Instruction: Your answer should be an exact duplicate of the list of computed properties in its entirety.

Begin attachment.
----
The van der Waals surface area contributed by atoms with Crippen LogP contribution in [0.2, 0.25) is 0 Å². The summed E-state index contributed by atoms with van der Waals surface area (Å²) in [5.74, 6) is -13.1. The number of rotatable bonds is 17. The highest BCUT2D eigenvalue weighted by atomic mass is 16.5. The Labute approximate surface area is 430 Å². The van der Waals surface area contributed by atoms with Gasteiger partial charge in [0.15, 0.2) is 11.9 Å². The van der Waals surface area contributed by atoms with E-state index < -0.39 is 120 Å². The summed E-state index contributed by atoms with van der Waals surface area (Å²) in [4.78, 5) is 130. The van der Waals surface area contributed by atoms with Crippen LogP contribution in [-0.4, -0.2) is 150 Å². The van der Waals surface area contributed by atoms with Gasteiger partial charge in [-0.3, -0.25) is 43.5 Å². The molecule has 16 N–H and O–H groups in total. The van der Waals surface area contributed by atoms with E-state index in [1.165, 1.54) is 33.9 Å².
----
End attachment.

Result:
The van der Waals surface area contributed by atoms with Crippen LogP contribution in [0.2, 0.25) is 0 Å². The summed E-state index contributed by atoms with van der Waals surface area (Å²) in [5.74, 6) is -13.1. The number of rotatable bonds is 17. The highest BCUT2D eigenvalue weighted by atomic mass is 16.5. The Labute approximate surface area is 430 Å². The van der Waals surface area contributed by atoms with Gasteiger partial charge in [0.15, 0.2) is 11.9 Å². The van der Waals surface area contributed by atoms with E-state index < -0.39 is 120 Å². The summed E-state index contributed by atoms with van der Waals surface area (Å²) in [4.78, 5) is 130. The van der Waals surface area contributed by atoms with Crippen LogP contribution in [-0.4, -0.2) is 150 Å². The van der Waals surface area contributed by atoms with Gasteiger partial charge in [-0.3, -0.25) is 43.5 Å². The molecule has 16 N–H and O–H groups in total. The van der Waals surface area contributed by atoms with E-state index in [1.165, 1.54) is 33.9 Å².